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Finding things to hit with sticks (like each other). Photo submitted.

In the evenings I watch Tiger King and tear through another box of wine. I browse social media blank-faced, studying the artful projects, sourdough loafs and productive homeschooling schedules people are posting. I reconsider my friendships. Ads pop up for loungewear, online workouts and home hair dye kits. The internet thinks it knows me.

The two-year-old wakes up before midnight, crying. I hold him as he sobs and struggles away from the residue of his nightmare. I dance in slow circles in the dark, and whisper that he’s safe, that it wasn’t real. He relaxes, rests his head on my shoulder. I wonder what he dreamed about. Can he sense my anxiety, the sharpness in my tone? Or did he dream he lost this tiny toy cow, a predicament already proven tear-worthy during waking hours? He will be too young to remember any of this.

It is Tuesday and raining hard but we are going camping. The campsite is in the living room. I hang our bedding from a hook already in the ceiling and drape it on a bookshelf to make a tent. The five-year-old puts on his headlamp and the toddler carries the lantern. We are all wearing shorts. We play with their barbecue set until we are bored and then sit eating crackers, listening to a soundtrack of "the forest at night" on Spotify. We watch the rain pelting the daffodils in the garden. The forecast warns of snow on Wednesday, but that seems impossible. It all seems impossible.

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Camping with the laundry. Photo submitted.

At 7 p.m. we will take pot lids and wooden spoons onto the balcony and cheer for the health-care workers. Across the courtyard, the neighbours’ kids are wearing princess dresses. They hold tambourines and wind chimes. In the townhouse beside them, a man has manoeuvred a stand-up bass through the sliding door of his kitchen. Yesterday it was an accordion. We are delighted. The children stomp and howl into the budding branches above us. There is a meme going around of the orchestra playing on the Titanic.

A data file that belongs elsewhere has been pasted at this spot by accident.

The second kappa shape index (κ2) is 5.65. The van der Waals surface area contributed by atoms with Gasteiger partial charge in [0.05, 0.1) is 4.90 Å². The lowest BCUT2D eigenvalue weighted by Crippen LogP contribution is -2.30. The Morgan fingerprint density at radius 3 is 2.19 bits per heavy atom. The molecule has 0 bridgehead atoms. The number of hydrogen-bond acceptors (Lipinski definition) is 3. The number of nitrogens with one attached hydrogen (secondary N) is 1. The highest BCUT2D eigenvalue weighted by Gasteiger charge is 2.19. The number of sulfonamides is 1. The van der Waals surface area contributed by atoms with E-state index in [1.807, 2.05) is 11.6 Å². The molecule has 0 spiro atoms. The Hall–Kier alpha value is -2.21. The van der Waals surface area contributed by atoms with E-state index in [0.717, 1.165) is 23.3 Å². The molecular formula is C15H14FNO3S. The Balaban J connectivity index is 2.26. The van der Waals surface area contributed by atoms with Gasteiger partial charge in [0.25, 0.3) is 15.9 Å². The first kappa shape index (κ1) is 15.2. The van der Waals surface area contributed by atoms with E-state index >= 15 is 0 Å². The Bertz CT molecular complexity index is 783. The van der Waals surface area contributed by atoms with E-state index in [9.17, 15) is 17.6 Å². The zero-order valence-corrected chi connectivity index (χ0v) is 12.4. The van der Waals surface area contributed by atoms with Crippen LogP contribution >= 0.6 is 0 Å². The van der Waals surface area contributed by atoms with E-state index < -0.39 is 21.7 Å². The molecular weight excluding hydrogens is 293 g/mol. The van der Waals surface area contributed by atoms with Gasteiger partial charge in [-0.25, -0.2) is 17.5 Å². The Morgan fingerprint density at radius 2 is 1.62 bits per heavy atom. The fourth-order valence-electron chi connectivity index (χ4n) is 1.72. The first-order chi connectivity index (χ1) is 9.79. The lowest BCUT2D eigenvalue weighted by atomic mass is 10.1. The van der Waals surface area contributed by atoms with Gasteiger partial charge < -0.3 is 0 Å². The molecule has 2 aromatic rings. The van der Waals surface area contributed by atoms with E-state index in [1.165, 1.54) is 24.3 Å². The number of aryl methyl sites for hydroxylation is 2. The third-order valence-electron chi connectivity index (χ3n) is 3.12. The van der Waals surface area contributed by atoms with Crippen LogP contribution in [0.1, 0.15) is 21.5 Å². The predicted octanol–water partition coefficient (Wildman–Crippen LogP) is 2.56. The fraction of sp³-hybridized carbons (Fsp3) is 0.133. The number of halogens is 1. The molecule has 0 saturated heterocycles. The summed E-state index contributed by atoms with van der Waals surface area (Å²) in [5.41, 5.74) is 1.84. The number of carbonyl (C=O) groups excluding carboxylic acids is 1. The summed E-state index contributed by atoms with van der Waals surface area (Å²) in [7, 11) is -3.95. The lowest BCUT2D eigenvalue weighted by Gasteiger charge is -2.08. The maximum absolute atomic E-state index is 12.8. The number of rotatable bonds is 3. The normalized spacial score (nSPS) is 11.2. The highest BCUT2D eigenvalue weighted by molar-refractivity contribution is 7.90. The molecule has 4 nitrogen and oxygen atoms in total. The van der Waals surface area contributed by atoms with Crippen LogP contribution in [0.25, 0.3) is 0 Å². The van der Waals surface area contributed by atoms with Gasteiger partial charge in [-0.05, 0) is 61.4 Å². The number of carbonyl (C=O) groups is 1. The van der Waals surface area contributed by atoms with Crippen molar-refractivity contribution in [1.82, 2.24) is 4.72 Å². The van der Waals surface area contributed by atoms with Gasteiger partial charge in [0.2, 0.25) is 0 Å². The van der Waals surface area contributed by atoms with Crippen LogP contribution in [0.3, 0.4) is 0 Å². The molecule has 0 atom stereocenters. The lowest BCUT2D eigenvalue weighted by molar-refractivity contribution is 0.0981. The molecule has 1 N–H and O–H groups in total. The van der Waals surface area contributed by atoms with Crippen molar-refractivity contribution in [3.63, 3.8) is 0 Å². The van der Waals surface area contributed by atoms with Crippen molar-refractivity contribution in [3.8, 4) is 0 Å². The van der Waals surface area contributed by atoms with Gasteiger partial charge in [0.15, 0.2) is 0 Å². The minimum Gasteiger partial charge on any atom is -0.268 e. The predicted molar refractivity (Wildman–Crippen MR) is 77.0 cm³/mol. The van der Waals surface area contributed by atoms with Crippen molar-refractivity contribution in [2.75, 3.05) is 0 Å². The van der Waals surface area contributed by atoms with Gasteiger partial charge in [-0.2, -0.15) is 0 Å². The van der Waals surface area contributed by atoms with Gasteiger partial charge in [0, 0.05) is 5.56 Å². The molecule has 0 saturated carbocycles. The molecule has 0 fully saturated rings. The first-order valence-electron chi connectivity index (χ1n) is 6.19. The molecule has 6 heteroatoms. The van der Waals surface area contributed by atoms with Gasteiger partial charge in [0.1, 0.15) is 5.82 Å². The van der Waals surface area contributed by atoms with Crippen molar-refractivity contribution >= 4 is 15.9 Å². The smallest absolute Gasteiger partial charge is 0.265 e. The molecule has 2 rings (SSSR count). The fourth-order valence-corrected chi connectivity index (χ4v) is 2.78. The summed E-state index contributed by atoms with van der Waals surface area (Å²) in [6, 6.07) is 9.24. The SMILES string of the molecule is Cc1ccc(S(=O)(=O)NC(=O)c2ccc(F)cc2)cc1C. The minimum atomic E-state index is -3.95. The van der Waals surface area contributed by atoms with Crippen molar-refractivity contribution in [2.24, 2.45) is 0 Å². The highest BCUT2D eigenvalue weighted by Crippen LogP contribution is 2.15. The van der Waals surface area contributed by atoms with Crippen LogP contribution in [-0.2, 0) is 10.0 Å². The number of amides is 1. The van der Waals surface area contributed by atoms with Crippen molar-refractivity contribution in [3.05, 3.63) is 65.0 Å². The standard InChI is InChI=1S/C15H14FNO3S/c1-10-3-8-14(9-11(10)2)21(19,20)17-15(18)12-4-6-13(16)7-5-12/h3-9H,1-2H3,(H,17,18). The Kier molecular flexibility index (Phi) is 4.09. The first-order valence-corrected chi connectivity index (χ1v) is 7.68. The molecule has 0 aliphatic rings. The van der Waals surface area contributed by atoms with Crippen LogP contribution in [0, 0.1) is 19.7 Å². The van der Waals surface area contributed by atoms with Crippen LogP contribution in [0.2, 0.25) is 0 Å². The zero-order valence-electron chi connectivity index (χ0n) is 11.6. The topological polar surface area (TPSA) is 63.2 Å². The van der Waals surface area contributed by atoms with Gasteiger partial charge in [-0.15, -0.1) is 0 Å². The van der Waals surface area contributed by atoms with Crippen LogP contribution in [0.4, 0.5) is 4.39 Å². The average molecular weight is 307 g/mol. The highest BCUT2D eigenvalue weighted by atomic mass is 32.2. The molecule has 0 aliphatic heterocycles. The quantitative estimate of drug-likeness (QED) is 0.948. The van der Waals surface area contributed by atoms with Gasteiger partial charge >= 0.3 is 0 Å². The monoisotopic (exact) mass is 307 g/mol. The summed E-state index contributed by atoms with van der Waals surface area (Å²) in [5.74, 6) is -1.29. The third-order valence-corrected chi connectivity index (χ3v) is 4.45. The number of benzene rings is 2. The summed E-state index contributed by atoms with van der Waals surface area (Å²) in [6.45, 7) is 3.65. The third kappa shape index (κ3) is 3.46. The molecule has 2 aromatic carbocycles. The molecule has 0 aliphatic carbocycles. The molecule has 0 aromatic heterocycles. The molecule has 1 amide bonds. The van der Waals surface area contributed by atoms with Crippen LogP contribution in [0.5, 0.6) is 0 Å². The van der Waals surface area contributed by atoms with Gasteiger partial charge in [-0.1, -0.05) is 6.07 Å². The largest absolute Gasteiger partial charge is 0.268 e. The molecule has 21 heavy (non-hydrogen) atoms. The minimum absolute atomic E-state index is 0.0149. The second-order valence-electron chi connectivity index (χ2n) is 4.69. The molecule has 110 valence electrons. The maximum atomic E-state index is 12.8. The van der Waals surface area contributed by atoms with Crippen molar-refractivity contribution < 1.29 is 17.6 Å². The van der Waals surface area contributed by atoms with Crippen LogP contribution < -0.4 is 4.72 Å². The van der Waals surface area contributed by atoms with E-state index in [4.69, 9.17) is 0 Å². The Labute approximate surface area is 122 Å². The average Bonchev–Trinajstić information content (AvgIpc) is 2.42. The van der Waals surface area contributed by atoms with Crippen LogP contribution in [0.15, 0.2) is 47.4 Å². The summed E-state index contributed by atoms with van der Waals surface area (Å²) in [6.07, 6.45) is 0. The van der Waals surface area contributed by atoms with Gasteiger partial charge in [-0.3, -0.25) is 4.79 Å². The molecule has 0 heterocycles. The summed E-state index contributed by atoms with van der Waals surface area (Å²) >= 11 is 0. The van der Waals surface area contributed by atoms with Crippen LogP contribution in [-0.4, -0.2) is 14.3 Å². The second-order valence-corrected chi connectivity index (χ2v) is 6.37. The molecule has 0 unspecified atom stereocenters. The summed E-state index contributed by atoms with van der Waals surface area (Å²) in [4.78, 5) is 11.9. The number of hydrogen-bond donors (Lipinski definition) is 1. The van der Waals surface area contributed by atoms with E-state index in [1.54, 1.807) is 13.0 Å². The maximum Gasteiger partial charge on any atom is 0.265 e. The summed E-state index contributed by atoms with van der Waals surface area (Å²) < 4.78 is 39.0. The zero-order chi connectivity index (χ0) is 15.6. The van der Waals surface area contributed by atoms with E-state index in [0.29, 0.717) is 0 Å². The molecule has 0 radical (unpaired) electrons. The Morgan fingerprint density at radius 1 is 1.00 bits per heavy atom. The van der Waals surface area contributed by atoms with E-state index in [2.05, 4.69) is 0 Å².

One day, it is the weekend. I am over-caffeinated and hungover. I murmur responses to the boy’s questions about shipwrecks while absorbed in the screen of my phone checking the local COVID numbers. His father has been reading him Tintin — something about sunken treasure. He asks why the sailors don’t just swim away when their ship sinks. I explain that there might be a storm, that oceans can be very cold, and the ship creates a vacuum, pulling anything from the surface down with it. Though the boy refuses to put his own head underwater in the most pleasant of swimming pools, he is not convinced. He says he would grab the treasure chest and swim to shore. He says he wouldn’t wait until it sank.

I snap. I tell him that sometimes there just isn’t anywhere to go, and you don’t know what’s happening until it’s too late, and all you can do is try your best and not make people crazy. The boy sulks. He drives his toy car across the counter making engine noises. It crashes off the edge like it always does. I click away from the news to Instagram and contemplate the validity of a friend’s photo of her children engaged in heartwarming crafts.

I turn to the boy. I am sorry. I tell him I have a question and he looks up warily, the toy car in his fist.

“Do you think we have the best sticks? Like are those really the best we can get?” He glances towards the front landing where half a dozen sticks are wedged into the planter.

“Not yet,” he says solemnly.

I nod in agreement. We put on our shoes. I slip the hand sanitizer into my pocket. Give it a few weeks and we’ll have enough sticks for a raft, I think to myself.  [Tyee]

Read more: Health, Coronavirus